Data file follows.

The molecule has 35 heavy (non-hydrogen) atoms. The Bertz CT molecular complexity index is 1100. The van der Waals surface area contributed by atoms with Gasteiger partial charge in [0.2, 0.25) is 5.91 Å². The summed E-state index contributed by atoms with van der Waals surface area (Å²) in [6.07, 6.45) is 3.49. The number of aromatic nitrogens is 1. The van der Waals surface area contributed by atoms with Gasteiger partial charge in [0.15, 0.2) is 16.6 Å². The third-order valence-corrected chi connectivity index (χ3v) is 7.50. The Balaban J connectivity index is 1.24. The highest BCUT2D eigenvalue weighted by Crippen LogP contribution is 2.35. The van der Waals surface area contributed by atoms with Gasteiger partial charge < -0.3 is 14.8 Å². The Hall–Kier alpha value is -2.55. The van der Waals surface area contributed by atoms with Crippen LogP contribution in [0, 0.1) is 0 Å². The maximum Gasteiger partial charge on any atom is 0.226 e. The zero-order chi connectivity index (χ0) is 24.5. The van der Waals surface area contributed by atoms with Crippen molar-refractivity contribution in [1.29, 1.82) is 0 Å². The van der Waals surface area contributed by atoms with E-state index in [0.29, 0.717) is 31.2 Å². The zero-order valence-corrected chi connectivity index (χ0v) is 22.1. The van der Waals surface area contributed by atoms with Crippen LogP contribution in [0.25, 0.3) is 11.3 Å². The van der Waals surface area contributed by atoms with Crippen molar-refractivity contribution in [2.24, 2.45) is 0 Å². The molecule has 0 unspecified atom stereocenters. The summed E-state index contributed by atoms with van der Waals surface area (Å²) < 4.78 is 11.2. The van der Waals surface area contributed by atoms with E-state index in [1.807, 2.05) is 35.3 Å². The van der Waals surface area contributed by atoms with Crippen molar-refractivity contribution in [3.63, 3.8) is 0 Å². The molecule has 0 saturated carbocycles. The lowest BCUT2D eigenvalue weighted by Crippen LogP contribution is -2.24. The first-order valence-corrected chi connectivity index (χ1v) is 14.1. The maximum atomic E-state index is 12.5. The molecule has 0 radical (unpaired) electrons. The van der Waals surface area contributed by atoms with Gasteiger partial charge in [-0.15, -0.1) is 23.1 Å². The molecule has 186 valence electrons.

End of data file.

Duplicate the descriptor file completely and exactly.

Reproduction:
The molecule has 35 heavy (non-hydrogen) atoms. The Bertz CT molecular complexity index is 1100. The van der Waals surface area contributed by atoms with Gasteiger partial charge in [0.2, 0.25) is 5.91 Å². The summed E-state index contributed by atoms with van der Waals surface area (Å²) in [6.07, 6.45) is 3.49. The number of aromatic nitrogens is 1. The van der Waals surface area contributed by atoms with Gasteiger partial charge in [0.15, 0.2) is 16.6 Å². The third-order valence-corrected chi connectivity index (χ3v) is 7.50. The Balaban J connectivity index is 1.24. The highest BCUT2D eigenvalue weighted by Crippen LogP contribution is 2.35. The van der Waals surface area contributed by atoms with Gasteiger partial charge < -0.3 is 14.8 Å². The Hall–Kier alpha value is -2.55. The van der Waals surface area contributed by atoms with Crippen LogP contribution in [0, 0.1) is 0 Å². The maximum Gasteiger partial charge on any atom is 0.226 e. The zero-order chi connectivity index (χ0) is 24.5. The van der Waals surface area contributed by atoms with Crippen molar-refractivity contribution in [1.29, 1.82) is 0 Å². The van der Waals surface area contributed by atoms with E-state index in [0.29, 0.717) is 31.2 Å². The zero-order valence-corrected chi connectivity index (χ0v) is 22.1. The van der Waals surface area contributed by atoms with Crippen LogP contribution in [0.25, 0.3) is 11.3 Å². The van der Waals surface area contributed by atoms with Crippen molar-refractivity contribution in [2.24, 2.45) is 0 Å². The molecule has 0 unspecified atom stereocenters. The summed E-state index contributed by atoms with van der Waals surface area (Å²) < 4.78 is 11.2. The van der Waals surface area contributed by atoms with E-state index in [1.807, 2.05) is 35.3 Å². The van der Waals surface area contributed by atoms with Crippen molar-refractivity contribution in [3.63, 3.8) is 0 Å². The molecule has 0 saturated carbocycles. The lowest BCUT2D eigenvalue weighted by Crippen LogP contribution is -2.24. The first-order valence-corrected chi connectivity index (χ1v) is 14.1. The maximum atomic E-state index is 12.5. The molecule has 0 radical (unpaired) electrons. The van der Waals surface area contributed by atoms with Gasteiger partial charge in [-0.15, -0.1) is 23.1 Å². The molecule has 186 valence electrons.